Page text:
Watson went on to end his season in Malaysia, showing strong pace in tricky conditions throughout the Sepang 12 Hours as he Alvaro Parente, Hiroshi Hamaguchi and Andrea Caldarelli took the FFF Racing 650S to fourth overall and victory in the Pro-Am category.

“GT Open in Spa was first race outside British GT and I was worried that I wouldn’t be on the pace, but as soon as the weight came out I was right on the money,” said the 21 year old.

“That boosted my confidence and after getting a podium there, we went to Barcelona and won the first race which was brilliant. Getting my first win with McLaren GT was fantastic and I was delighted to be able to pay them back for giving me a chance this season.

“They’ve opened doors for me and Sepang was an example of that. I didn’t know what to expect, I’d never driven the track and didn’t know the team. They were brilliant though and we finished fourth overall behind the works Audi’s which we were really happy with. It was great experience for me.”

Watson stands atop the Catalunya podium ....... - Credit: McLaren Media
Watson stands atop the Catalunya podium after his first win with McLaren – Credit: McLaren Media

Watson’s next challenge comes next weekend (5-7 February) as he tackles the formidable Mount Panorama circuit in the Liqui-Moly Bathurst 12 Hours, sharing a Tekno Autosports 650S with Rob Bell and V8 Supercar ace Will Davison.

“The performance in Sepang opened the door for Bathurst I think. I’m really excited about going there. It’s a race I watched last year and thought to myself, if I can race in this during my career I’ll be happy. I can’t believe I’m doing it a year later!” he enthused.

“I’m nervous. It’s going to be a difficult race and I’m going out there to do a job. I’ve got to go and deliver for McLaren. It’s a big step-up, it’s sink or swim time, but you’ve got to make the step up at some point and what I learned last year is hopefully going to stand me in good stead.”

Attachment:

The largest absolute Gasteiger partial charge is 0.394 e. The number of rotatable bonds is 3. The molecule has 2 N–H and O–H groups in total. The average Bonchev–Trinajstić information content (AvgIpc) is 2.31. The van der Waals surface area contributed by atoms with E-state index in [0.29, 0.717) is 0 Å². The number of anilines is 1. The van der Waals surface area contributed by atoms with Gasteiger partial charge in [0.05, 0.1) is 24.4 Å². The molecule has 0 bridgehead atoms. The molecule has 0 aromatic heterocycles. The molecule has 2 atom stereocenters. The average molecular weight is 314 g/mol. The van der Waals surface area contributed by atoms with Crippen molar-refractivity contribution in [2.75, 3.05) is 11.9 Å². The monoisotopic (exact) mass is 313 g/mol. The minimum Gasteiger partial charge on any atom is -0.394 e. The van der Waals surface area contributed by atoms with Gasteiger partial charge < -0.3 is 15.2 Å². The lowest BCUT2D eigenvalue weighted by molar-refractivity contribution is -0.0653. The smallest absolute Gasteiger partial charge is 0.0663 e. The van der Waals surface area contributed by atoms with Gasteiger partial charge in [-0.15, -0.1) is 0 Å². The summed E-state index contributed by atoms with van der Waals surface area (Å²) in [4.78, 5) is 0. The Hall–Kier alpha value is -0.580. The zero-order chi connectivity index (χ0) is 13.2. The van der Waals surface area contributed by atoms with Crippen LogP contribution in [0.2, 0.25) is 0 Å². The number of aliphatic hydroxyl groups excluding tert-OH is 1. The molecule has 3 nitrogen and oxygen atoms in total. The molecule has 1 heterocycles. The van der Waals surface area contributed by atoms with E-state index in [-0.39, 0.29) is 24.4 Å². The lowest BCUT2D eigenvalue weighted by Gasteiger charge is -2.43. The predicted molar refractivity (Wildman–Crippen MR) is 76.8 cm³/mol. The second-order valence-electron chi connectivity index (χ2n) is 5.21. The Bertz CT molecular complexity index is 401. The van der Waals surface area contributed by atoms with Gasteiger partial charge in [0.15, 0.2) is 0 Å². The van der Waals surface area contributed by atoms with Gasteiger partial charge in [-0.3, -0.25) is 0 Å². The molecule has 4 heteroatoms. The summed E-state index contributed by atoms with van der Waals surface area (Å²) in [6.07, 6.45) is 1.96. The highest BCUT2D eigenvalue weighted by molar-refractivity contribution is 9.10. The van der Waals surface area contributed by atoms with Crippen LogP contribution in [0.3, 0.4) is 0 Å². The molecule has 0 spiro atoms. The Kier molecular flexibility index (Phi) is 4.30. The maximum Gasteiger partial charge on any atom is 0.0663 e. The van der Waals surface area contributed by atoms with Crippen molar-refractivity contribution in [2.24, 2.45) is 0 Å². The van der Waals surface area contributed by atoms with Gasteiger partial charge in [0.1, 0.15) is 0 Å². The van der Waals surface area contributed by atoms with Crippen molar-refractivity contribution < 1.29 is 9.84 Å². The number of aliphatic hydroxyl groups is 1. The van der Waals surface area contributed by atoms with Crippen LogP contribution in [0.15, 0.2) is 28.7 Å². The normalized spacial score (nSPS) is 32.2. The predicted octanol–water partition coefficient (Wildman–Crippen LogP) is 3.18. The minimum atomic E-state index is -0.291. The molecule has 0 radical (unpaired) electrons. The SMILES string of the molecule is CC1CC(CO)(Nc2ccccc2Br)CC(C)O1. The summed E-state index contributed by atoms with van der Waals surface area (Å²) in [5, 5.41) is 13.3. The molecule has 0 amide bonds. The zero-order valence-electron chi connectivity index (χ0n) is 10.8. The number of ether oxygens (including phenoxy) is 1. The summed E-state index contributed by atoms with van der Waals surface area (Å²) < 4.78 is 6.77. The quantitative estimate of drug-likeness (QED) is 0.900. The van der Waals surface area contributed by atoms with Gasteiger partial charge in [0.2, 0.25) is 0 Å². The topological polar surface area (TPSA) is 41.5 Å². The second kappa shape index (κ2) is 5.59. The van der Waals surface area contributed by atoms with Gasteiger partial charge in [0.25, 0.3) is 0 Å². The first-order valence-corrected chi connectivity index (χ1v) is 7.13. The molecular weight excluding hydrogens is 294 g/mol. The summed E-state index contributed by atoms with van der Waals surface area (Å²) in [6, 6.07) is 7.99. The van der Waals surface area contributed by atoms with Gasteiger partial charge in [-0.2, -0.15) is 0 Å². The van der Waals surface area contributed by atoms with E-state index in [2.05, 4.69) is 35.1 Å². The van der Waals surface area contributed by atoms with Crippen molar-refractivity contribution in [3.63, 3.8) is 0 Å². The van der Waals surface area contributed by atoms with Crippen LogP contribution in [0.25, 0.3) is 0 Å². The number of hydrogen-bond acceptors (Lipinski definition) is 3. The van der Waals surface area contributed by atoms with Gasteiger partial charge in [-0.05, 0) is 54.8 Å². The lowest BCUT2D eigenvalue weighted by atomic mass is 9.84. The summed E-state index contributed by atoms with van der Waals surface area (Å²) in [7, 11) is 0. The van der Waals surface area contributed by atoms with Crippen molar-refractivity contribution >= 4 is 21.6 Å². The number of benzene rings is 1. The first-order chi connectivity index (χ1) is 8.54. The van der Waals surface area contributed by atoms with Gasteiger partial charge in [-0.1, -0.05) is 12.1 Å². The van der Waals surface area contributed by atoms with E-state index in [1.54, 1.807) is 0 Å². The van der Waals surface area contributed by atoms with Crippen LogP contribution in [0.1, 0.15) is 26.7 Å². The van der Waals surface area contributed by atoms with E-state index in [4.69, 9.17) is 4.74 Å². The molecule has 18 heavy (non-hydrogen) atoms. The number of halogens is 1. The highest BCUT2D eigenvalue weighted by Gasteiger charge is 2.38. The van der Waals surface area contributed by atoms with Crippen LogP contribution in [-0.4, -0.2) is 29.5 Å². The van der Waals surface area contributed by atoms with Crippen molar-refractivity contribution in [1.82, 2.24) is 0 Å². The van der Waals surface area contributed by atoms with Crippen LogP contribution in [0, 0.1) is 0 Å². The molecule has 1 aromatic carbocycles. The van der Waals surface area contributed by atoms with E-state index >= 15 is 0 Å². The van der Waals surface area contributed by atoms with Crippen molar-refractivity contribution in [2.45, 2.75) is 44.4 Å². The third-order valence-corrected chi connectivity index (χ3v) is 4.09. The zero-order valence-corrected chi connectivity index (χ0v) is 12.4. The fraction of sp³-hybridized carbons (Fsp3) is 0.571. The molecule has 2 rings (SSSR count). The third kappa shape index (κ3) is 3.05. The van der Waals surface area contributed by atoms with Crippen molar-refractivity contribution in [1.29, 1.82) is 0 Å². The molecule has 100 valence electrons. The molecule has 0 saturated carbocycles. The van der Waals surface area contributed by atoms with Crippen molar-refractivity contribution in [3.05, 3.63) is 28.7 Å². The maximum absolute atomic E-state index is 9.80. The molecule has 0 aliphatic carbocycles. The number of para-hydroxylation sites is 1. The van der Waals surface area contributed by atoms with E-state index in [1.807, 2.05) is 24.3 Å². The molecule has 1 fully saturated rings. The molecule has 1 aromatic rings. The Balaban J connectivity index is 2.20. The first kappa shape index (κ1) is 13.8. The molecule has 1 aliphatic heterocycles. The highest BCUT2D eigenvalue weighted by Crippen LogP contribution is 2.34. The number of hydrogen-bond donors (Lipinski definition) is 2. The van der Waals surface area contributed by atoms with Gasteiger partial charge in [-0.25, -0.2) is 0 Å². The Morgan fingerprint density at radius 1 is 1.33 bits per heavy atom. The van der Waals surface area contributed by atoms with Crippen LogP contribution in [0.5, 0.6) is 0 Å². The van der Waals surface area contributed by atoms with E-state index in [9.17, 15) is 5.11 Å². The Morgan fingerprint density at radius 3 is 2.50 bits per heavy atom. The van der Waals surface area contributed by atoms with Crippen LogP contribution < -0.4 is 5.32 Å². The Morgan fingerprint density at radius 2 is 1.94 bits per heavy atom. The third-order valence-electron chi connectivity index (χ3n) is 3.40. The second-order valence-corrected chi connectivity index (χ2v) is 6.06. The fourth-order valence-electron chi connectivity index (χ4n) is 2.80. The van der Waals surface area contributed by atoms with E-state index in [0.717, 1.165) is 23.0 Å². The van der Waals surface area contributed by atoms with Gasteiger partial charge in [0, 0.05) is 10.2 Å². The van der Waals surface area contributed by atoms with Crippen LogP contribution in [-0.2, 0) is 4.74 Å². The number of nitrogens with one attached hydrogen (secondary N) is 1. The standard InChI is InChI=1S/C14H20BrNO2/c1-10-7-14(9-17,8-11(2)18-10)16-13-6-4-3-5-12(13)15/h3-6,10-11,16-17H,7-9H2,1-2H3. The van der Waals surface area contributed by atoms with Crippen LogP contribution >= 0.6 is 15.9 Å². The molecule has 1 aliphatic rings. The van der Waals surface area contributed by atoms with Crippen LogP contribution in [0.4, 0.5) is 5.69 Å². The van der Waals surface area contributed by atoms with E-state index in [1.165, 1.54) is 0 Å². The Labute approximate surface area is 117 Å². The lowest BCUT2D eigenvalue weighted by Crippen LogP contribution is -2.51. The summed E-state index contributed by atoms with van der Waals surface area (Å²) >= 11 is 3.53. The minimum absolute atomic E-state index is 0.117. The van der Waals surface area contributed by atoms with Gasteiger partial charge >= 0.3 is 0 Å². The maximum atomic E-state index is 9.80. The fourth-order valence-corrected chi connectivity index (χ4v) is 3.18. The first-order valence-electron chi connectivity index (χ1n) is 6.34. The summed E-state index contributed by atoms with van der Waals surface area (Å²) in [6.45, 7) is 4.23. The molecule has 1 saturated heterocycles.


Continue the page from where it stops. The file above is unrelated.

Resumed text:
For 2016, Watson is the experienced hand in the McLaren GT programme alongside new recruits Struan Moore and Alex Fontana. While their plans haven’t been confirmed as yet, Watson says his only goal for the year is to maximise the opportunities he receives.

“The priority is to learn everything I need to as quickly as possible to one day be a factory GT driver,” he concluded.

“Fair play to McLaren GT, they’re putting me in the right places, telling me what to do and giving me everything I need to develop as a driver. It’s a fast-track learning process and it’s a fantastic opportunity.

“Bathurst is really going to be an eye-opener for me, it will be a whole new experience against some of the best drivers in the world, so if I can soak it all in, gain the experience and put in a good performance, who knows what that will do for me for the future.

“As a driver, the biggest thing I’ve learnt this year is the whole package that’s required to be a top driver. It’s not just about the headline grabbing lap time, it’s everything, away from the track, the consistency on track, working with the team and mechanics, setting the quick laps when its needed. My only focus this season is to continue working on that and become the full package one day.”